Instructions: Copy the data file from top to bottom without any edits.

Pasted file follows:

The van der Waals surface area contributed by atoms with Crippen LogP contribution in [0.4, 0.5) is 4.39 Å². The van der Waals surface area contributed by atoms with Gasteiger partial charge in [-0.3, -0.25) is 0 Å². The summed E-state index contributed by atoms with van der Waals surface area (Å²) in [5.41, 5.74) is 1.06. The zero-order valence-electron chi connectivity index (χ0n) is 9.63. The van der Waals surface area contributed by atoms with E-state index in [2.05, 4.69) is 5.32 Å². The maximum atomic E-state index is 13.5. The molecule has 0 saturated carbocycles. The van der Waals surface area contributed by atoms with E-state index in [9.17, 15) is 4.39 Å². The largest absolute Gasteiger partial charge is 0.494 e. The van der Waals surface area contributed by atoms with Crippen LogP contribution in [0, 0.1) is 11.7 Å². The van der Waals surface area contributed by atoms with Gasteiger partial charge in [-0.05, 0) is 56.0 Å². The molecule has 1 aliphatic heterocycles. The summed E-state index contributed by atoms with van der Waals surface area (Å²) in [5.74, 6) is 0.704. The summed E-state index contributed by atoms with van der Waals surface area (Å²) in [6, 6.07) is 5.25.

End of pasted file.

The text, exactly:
The van der Waals surface area contributed by atoms with Crippen LogP contribution in [0.4, 0.5) is 4.39 Å². The van der Waals surface area contributed by atoms with Gasteiger partial charge in [-0.3, -0.25) is 0 Å². The summed E-state index contributed by atoms with van der Waals surface area (Å²) in [5.41, 5.74) is 1.06. The zero-order valence-electron chi connectivity index (χ0n) is 9.63. The van der Waals surface area contributed by atoms with E-state index in [2.05, 4.69) is 5.32 Å². The maximum atomic E-state index is 13.5. The molecule has 0 saturated carbocycles. The van der Waals surface area contributed by atoms with E-state index in [9.17, 15) is 4.39 Å². The largest absolute Gasteiger partial charge is 0.494 e. The van der Waals surface area contributed by atoms with Crippen LogP contribution in [0, 0.1) is 11.7 Å². The van der Waals surface area contributed by atoms with Gasteiger partial charge in [-0.05, 0) is 56.0 Å². The molecule has 1 aliphatic heterocycles. The summed E-state index contributed by atoms with van der Waals surface area (Å²) in [5.74, 6) is 0.704. The summed E-state index contributed by atoms with van der Waals surface area (Å²) in [6, 6.07) is 5.25.